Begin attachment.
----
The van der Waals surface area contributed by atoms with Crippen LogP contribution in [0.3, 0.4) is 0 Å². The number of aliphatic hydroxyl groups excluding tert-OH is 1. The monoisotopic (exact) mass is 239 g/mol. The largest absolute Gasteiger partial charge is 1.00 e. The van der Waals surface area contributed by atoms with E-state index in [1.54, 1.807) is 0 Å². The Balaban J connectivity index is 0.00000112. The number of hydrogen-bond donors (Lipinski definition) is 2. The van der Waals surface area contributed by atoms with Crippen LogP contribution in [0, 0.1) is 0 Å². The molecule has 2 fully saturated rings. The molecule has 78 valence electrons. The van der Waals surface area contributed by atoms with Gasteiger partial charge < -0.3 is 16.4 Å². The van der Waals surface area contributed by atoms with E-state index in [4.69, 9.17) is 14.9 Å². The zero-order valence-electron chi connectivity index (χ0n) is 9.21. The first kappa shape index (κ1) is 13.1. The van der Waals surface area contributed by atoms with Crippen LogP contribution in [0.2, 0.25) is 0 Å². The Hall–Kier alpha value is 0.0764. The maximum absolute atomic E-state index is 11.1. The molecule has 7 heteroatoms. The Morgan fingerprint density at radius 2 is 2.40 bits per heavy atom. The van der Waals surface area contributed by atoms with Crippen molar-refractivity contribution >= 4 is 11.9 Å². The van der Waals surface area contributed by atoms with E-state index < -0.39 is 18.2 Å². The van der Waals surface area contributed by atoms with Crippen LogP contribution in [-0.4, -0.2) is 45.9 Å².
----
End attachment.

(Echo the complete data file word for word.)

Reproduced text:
The van der Waals surface area contributed by atoms with Crippen LogP contribution in [0.3, 0.4) is 0 Å². The number of aliphatic hydroxyl groups excluding tert-OH is 1. The monoisotopic (exact) mass is 239 g/mol. The largest absolute Gasteiger partial charge is 1.00 e. The van der Waals surface area contributed by atoms with E-state index in [1.54, 1.807) is 0 Å². The Balaban J connectivity index is 0.00000112. The number of hydrogen-bond donors (Lipinski definition) is 2. The van der Waals surface area contributed by atoms with Crippen LogP contribution in [0, 0.1) is 0 Å². The molecule has 2 fully saturated rings. The molecule has 78 valence electrons. The van der Waals surface area contributed by atoms with Gasteiger partial charge < -0.3 is 16.4 Å². The van der Waals surface area contributed by atoms with E-state index in [4.69, 9.17) is 14.9 Å². The zero-order valence-electron chi connectivity index (χ0n) is 9.21. The first kappa shape index (κ1) is 13.1. The van der Waals surface area contributed by atoms with Crippen LogP contribution in [0.2, 0.25) is 0 Å². The Hall–Kier alpha value is 0.0764. The maximum absolute atomic E-state index is 11.1. The molecule has 7 heteroatoms. The Morgan fingerprint density at radius 2 is 2.40 bits per heavy atom. The van der Waals surface area contributed by atoms with Crippen molar-refractivity contribution >= 4 is 11.9 Å². The van der Waals surface area contributed by atoms with E-state index < -0.39 is 18.2 Å². The van der Waals surface area contributed by atoms with Crippen LogP contribution in [-0.4, -0.2) is 45.9 Å².